2039 - Northern England.
Fourteen years into the new world order and there are no possessions, no religion, and no countries to kill or die for. There's even no hunger if you're prepared to eat the reconstituted cellular bio-protein sludge in your food allowance. But the promised egalitarian Utopia of world peace is further away than ever. Life itself, is getting shorter and more brutal.
Bomber stepped out of the cab into the chill dusk breeze. Across the weed-strewn tarmac was a drifting smell of burning and the faint whiff of a sewer. Curiously, lines of roosting birds crenelated the top wall of a lo-rise multi-storey car park in the near distance. Dark irregular shapes of the town beyond hid the runs and alleys that only the locals knew.
Bomber stood with Leffy, Upend, Porrin and a bunch of others who had not bothered to introduce themselves. Leffy acknowledged he was there.
“You up for it if they've been followed by scavs?”
Bomber shrugged like it was a stupid question.
Leffy was sneering in the half-light.
“Never know with you southerners.”
Bomber thought he might be joking, and a word of warning crept into his voice.
“You ain't got to worry about me.”
From the darkness came a pitiful group. Small, dumpy women with a couple of gangling sickly teens. They looked like they were dressed in home-made tunics and backpacks fashioned from layers of industrial sacking. They were held together with belts of knives and improvised weaponry.
Their man, a bull-like and pugnacious celt, was brought out of the truck where he'd been lying ever since he'd been carried back from the battlefield. He insisted on easing himself off the tailgate and tottering on his own two feet toward the group. He clutched his bag of plunder to his chest.
Bomber watched the reunion as Upend glanced between a proximity scanner and the signs of unexpected movement in the heavy shadows. Porrin adjusted his night vision goggles under the torn hood of an improvised helmet. Suddenly, Upend was pointing into the mouth of a black alley, half blocked with collapsed masonry.
“Something moving that shouldn't be there!”
Long rifles slid from shoulders and converged on the alley. Leffy spoke sideways to Bomber.
“Wanna go with Porrin? He'll spot for you.”
Bomber showed no concern, shrugged once and followed the thin, stooped figure of Porrin forward to the alley. Porrin stopped, inclining his head slightly to interpret the picture from the night vision. Little bright green beads of light were rats' eyes, in lines along the bottom of the wall. Dark blocks of shape were fringed with the faintest light. As they approached, Porrin tucked the rifle into his shoulder and crept forward. Bomber's feet crunched on broken glass and the side of his leg moved the skeleton of a tipped-up shopping trolley that scraped and toppled its garbage.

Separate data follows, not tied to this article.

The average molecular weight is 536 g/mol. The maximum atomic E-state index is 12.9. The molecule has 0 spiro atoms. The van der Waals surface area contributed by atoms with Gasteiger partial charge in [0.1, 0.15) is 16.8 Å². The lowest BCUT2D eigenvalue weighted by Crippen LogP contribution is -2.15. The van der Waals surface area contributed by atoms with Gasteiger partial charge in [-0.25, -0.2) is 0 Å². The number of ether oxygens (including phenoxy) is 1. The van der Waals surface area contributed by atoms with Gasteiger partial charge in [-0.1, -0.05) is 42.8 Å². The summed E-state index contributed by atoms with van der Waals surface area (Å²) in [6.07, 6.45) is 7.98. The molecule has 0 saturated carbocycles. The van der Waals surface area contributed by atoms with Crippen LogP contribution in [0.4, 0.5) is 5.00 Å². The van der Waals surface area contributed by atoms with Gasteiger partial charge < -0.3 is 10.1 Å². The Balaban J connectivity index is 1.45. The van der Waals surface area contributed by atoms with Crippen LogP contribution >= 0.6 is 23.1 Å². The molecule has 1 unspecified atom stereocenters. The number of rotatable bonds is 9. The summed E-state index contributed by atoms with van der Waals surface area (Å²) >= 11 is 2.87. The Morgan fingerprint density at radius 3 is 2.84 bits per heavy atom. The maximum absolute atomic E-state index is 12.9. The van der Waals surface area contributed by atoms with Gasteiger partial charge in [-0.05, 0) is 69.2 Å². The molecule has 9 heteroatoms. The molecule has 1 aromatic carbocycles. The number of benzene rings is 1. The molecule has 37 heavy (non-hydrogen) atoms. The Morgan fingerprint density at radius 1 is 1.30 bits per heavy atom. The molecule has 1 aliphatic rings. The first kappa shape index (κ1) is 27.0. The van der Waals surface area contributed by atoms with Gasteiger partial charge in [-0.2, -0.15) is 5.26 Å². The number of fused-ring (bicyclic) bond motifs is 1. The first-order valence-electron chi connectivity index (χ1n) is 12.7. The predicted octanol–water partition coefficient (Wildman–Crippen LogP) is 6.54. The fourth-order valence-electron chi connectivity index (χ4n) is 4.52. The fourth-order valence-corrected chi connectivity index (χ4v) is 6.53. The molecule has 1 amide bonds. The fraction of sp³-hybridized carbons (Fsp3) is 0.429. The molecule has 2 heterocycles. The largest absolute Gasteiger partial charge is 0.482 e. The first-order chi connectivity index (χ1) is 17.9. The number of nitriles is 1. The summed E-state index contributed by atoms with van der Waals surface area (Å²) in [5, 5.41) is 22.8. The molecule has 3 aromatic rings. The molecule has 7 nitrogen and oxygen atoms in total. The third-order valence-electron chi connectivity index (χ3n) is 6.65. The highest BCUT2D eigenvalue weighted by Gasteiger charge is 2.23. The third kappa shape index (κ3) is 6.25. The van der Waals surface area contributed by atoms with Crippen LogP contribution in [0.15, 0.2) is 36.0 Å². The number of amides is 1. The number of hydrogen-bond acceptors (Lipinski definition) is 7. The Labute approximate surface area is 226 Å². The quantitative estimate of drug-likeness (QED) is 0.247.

Porrin froze as the noise brought movement into the night vision. A head and shoulders started to peer round the flapping lid of a large wheeled dumpster that lay sideways in the alley. It was small and dodged timidly in and out. Porrin hooked the end of the rifle under the dumpster lid and flicked it upwards, watching the bright outline of his target coalesce with two others in the back of the dumpster.
There were whimperings and cries, like a whipped dog begging to be left alone.
Bomber was ready to light up the dumpster, but Porrin seemed to relax and straighten up, letting the flap of lid drop back into place.
“Relax, matey. It's just a nest of kids.”
He seemed to raise his rifle again as though considering. Bomber had lowered his own.
“What are you doing?”
Porrin had a cold sneer in his voice. “You smell that? They're eating their own shit. They'd be better off dead than waiting to be found by the skin traders.”
“Who are the skin traders?”
Porrin wondered where Bomber had been hiding.
“They sell the parts. Don't you know anything?”
Bomber was shuffling, as though turning to go. Porrin huffed with mild amusement.
“What's the matter? You as gutless as they say? Go on. Blast 'em, if you want.”
Bomber could only see black shapes of surrounding architecture and the dark empty mouth of the dumpster. He knew that the moment he opened up, the muzzle flash would momentarily illuminate the interior and he would see the pitiful targets in their wretched state.
He turned away. Like Bug said. Enough killing.
Random Skies: Rishek is the ninth episode in a series of speculative fiction set in a parallel world where the surely unthinkable has already started to happen.